I would say that it applies primarily or only to combat effects like Sleep. If the PCs really want to capture a monster alive, and they're willing to do its HP in nonlethal damage to achieve that, then let them.
If this actually happens, then remember that just because it went below 0 with nonlethal damage doesn't necessarily mean that the monster is unconscious in the usual sense. It could be stunned for several minutes, too weakened from blood loss to keep fighting, it could have lost too much essence to take actions, or whatever metaphysical explanation works for your group. At that point the PCs have overpowered it and it lacks the strength to keep fighting, so let them make that choice unless it's really important for your campaign. (What exactly are they going to do with a Shadowy Apparition once they've captured it? I don't know, but I'd like to find out.)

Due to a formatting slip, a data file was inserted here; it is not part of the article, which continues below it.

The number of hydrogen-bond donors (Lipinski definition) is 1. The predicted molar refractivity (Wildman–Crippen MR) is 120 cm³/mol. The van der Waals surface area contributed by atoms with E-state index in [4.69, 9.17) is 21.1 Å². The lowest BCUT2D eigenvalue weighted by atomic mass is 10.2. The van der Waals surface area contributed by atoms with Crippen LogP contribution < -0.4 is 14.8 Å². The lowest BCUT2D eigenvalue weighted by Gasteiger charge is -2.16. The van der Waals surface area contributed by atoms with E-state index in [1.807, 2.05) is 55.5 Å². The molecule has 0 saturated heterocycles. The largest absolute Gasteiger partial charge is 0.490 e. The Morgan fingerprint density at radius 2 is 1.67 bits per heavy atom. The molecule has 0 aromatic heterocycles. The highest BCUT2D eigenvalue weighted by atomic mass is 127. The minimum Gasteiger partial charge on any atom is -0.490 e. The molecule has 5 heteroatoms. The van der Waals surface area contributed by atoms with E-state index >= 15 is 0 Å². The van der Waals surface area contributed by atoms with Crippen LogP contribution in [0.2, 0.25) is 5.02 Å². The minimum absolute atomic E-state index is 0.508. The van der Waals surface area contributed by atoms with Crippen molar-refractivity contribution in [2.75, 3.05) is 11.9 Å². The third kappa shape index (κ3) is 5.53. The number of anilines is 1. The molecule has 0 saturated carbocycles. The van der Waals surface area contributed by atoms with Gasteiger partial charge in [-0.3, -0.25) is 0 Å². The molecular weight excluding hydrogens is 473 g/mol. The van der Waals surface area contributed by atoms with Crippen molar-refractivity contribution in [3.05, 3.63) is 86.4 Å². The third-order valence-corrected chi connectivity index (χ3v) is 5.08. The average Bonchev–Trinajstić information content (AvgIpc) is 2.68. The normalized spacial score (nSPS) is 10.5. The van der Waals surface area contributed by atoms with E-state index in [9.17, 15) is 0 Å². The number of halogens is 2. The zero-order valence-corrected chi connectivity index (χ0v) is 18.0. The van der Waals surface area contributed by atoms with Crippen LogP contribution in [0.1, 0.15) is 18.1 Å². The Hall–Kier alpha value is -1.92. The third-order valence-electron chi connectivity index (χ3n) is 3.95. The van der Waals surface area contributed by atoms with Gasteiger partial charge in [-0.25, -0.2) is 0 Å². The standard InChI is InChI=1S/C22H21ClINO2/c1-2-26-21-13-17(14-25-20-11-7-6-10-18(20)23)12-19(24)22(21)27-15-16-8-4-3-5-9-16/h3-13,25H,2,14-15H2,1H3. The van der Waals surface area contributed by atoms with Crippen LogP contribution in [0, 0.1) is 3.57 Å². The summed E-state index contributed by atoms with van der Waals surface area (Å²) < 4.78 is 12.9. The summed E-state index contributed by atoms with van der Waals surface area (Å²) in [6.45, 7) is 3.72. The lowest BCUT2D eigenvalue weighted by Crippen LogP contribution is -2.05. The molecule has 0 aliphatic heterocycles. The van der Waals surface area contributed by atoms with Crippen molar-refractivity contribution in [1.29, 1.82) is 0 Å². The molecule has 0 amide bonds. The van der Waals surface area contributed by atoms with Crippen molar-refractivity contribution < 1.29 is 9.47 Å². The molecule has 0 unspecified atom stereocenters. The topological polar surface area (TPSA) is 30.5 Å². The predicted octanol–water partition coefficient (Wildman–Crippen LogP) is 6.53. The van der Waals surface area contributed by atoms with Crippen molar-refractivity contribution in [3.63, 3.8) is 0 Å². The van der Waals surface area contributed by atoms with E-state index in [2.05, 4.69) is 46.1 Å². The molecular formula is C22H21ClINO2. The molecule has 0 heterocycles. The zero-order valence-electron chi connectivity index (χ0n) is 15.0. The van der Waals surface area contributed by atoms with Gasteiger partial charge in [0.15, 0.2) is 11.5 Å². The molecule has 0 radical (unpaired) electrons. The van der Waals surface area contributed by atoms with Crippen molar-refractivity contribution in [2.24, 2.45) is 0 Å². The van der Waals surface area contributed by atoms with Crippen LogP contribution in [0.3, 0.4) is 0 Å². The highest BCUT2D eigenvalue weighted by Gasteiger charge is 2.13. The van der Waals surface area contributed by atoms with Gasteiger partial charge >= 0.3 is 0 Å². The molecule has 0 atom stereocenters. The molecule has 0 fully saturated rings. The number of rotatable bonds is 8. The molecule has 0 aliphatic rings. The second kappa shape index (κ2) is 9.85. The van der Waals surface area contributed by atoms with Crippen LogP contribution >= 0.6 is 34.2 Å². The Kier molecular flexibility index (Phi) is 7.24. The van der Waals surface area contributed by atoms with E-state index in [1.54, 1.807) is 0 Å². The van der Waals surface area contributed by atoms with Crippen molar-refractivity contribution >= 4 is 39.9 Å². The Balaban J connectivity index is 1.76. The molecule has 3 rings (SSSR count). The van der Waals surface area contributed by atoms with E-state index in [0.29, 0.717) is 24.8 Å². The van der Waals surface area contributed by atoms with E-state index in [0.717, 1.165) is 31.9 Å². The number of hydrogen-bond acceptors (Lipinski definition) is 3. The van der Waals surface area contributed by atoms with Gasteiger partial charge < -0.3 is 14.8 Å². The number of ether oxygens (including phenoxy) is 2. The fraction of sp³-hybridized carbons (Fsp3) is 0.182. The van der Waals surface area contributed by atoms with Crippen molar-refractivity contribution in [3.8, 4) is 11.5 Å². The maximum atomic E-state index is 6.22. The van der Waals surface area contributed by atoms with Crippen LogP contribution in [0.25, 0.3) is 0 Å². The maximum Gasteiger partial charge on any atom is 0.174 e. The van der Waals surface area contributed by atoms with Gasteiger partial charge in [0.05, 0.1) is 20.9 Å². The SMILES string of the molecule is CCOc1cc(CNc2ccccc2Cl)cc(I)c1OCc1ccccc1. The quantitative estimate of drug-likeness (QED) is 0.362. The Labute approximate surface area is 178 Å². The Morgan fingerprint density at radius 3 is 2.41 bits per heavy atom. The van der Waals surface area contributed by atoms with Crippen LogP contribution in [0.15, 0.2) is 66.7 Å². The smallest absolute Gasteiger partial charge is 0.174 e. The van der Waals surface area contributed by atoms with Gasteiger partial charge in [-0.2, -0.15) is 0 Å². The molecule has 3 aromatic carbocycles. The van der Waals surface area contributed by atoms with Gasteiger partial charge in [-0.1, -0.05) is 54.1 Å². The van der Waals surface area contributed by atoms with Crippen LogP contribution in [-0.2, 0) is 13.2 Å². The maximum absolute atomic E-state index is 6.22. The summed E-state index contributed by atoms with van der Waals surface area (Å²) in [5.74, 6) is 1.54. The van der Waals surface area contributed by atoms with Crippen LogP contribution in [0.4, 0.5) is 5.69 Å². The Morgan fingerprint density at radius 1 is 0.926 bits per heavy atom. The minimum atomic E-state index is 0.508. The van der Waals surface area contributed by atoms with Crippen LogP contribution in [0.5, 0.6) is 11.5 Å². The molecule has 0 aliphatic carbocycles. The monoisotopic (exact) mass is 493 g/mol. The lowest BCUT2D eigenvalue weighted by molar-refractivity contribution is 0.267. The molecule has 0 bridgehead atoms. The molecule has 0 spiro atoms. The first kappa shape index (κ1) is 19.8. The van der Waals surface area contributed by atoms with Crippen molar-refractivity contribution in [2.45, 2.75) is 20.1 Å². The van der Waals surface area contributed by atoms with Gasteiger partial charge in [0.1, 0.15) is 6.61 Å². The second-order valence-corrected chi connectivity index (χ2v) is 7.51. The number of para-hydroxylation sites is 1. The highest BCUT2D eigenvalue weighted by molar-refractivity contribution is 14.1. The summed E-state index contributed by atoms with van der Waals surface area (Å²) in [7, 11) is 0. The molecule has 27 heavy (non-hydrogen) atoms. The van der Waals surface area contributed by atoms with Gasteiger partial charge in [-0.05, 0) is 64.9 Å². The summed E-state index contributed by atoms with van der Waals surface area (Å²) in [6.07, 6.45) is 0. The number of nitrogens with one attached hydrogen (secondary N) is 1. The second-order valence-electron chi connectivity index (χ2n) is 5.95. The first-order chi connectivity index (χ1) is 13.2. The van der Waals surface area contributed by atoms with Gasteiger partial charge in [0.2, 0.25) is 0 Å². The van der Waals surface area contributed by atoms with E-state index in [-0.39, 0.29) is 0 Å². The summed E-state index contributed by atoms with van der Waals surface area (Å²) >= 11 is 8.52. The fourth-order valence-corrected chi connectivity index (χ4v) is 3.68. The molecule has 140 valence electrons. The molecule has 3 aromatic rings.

EDIT: For the sake of people who would like an answer based on RAW, I did some digging in the Rules Compendium:
- If you're immune to unconsciousness, then it has no effect on you.
- There's no such thing as lethal or nonlethal damage; the attacker chooses to either knock the target unconscious or kill it at the time that it drops.
- Monsters die when their hit points drop to 0.
So if you're looking for pure RAW, then what would happen is this:
- The PCs would hit the unconsciousness-immune monster until it dropped to zero.
- They'd declare that they want to knock it out instead of kill it.
- The effort would fail because the monster is immune, leaving it at 0 HP but fully active.
- Further hits would do nothing because monsters can't go into negative HP, and you must drop a monster TO zero in order to trigger its death. (This is completely absurd, but certainly no DM would repeatedly let a player trigger something caused by a drop to 0 just because the player sat at 0 for multiple rounds.)
- Once the monster regained 1 HP by any means, the next strike would kill it.
This is an amusingly goofy sequence of events, but if you assigned a completely literal computer program to interpret the Rules Compendium for this event, this is what it would come up with.